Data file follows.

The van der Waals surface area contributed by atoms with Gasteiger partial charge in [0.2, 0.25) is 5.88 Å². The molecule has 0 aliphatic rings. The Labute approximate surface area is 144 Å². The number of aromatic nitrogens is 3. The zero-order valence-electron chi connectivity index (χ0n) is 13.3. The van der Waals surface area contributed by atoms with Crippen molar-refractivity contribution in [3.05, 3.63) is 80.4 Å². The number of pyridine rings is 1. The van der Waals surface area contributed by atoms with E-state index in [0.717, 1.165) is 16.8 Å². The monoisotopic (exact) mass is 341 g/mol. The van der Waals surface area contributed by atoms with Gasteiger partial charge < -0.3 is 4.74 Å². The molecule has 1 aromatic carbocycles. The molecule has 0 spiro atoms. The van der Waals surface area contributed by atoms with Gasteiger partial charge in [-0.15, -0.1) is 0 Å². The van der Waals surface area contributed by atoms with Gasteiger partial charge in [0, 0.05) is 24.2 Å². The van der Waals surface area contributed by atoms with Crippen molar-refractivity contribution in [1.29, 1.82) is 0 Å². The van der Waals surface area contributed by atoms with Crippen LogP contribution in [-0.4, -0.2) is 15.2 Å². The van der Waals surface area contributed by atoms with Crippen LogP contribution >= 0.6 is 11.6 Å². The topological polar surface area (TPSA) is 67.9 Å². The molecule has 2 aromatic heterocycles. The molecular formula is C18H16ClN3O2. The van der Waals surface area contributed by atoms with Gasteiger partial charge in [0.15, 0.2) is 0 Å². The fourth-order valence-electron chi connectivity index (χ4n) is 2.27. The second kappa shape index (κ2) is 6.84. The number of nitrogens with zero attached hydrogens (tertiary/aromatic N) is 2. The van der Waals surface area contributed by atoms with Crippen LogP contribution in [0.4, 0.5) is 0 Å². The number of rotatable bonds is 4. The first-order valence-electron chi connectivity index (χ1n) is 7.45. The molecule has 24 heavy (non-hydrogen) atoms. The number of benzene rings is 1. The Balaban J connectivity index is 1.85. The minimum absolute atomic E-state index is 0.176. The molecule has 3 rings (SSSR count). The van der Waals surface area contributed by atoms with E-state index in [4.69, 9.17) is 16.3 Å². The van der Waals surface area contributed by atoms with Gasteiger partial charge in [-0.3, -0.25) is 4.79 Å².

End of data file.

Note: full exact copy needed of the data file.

The van der Waals surface area contributed by atoms with Gasteiger partial charge in [0.2, 0.25) is 5.88 Å². The molecule has 0 aliphatic rings. The Labute approximate surface area is 144 Å². The number of aromatic nitrogens is 3. The zero-order valence-electron chi connectivity index (χ0n) is 13.3. The van der Waals surface area contributed by atoms with Crippen molar-refractivity contribution in [3.05, 3.63) is 80.4 Å². The number of pyridine rings is 1. The van der Waals surface area contributed by atoms with E-state index in [0.717, 1.165) is 16.8 Å². The monoisotopic (exact) mass is 341 g/mol. The van der Waals surface area contributed by atoms with Gasteiger partial charge < -0.3 is 4.74 Å². The molecule has 1 aromatic carbocycles. The molecule has 0 spiro atoms. The van der Waals surface area contributed by atoms with Gasteiger partial charge in [-0.15, -0.1) is 0 Å². The van der Waals surface area contributed by atoms with Gasteiger partial charge in [0, 0.05) is 24.2 Å². The van der Waals surface area contributed by atoms with Crippen molar-refractivity contribution in [1.29, 1.82) is 0 Å². The van der Waals surface area contributed by atoms with Crippen LogP contribution in [-0.4, -0.2) is 15.2 Å². The van der Waals surface area contributed by atoms with Crippen LogP contribution >= 0.6 is 11.6 Å². The topological polar surface area (TPSA) is 67.9 Å². The molecule has 2 aromatic heterocycles. The molecular formula is C18H16ClN3O2. The van der Waals surface area contributed by atoms with Gasteiger partial charge in [0.15, 0.2) is 0 Å². The fourth-order valence-electron chi connectivity index (χ4n) is 2.27. The second kappa shape index (κ2) is 6.84. The number of nitrogens with zero attached hydrogens (tertiary/aromatic N) is 2. The van der Waals surface area contributed by atoms with Crippen LogP contribution in [0.4, 0.5) is 0 Å². The number of rotatable bonds is 4. The first-order valence-electron chi connectivity index (χ1n) is 7.45. The molecule has 24 heavy (non-hydrogen) atoms. The number of benzene rings is 1. The Balaban J connectivity index is 1.85. The minimum absolute atomic E-state index is 0.176. The molecule has 3 rings (SSSR count). The van der Waals surface area contributed by atoms with E-state index in [4.69, 9.17) is 16.3 Å². The van der Waals surface area contributed by atoms with Gasteiger partial charge in [-0.3, -0.25) is 4.79 Å².